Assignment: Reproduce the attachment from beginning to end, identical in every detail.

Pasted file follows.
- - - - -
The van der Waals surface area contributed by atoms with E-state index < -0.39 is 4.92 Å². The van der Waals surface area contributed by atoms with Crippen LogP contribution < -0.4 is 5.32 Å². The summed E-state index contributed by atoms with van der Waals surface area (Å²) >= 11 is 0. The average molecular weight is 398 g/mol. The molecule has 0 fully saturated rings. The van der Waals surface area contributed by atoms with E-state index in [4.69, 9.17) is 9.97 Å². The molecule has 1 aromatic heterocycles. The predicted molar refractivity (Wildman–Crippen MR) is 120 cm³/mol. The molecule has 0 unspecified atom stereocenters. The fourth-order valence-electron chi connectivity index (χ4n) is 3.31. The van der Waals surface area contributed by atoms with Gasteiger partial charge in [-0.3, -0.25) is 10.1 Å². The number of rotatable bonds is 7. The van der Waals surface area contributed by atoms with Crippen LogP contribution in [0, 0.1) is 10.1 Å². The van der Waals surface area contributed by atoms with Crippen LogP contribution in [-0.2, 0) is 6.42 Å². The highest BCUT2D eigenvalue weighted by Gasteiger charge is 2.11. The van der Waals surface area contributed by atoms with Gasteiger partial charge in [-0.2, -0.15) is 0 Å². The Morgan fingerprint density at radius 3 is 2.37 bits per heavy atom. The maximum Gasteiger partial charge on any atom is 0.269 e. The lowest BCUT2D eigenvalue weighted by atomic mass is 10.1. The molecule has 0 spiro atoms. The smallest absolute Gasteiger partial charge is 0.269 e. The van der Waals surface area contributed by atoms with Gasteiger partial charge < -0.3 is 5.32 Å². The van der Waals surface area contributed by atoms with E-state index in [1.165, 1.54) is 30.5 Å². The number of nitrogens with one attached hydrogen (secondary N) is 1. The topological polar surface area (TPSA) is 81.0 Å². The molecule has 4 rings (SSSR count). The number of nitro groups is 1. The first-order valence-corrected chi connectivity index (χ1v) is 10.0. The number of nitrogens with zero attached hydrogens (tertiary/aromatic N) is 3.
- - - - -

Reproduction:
The van der Waals surface area contributed by atoms with E-state index < -0.39 is 4.92 Å². The van der Waals surface area contributed by atoms with Crippen LogP contribution < -0.4 is 5.32 Å². The summed E-state index contributed by atoms with van der Waals surface area (Å²) >= 11 is 0. The average molecular weight is 398 g/mol. The molecule has 0 fully saturated rings. The van der Waals surface area contributed by atoms with E-state index in [4.69, 9.17) is 9.97 Å². The molecule has 1 aromatic heterocycles. The predicted molar refractivity (Wildman–Crippen MR) is 120 cm³/mol. The molecule has 0 unspecified atom stereocenters. The fourth-order valence-electron chi connectivity index (χ4n) is 3.31. The van der Waals surface area contributed by atoms with Gasteiger partial charge in [-0.3, -0.25) is 10.1 Å². The number of rotatable bonds is 7. The van der Waals surface area contributed by atoms with Crippen LogP contribution in [0, 0.1) is 10.1 Å². The van der Waals surface area contributed by atoms with Crippen LogP contribution in [-0.2, 0) is 6.42 Å². The highest BCUT2D eigenvalue weighted by Gasteiger charge is 2.11. The van der Waals surface area contributed by atoms with Gasteiger partial charge in [-0.2, -0.15) is 0 Å². The Morgan fingerprint density at radius 3 is 2.37 bits per heavy atom. The maximum Gasteiger partial charge on any atom is 0.269 e. The lowest BCUT2D eigenvalue weighted by atomic mass is 10.1. The molecule has 0 spiro atoms. The smallest absolute Gasteiger partial charge is 0.269 e. The van der Waals surface area contributed by atoms with Gasteiger partial charge < -0.3 is 5.32 Å². The van der Waals surface area contributed by atoms with E-state index in [1.165, 1.54) is 30.5 Å². The number of nitrogens with one attached hydrogen (secondary N) is 1. The topological polar surface area (TPSA) is 81.0 Å². The molecule has 4 rings (SSSR count). The number of nitro groups is 1. The first-order valence-corrected chi connectivity index (χ1v) is 10.0. The number of nitrogens with zero attached hydrogens (tertiary/aromatic N) is 3.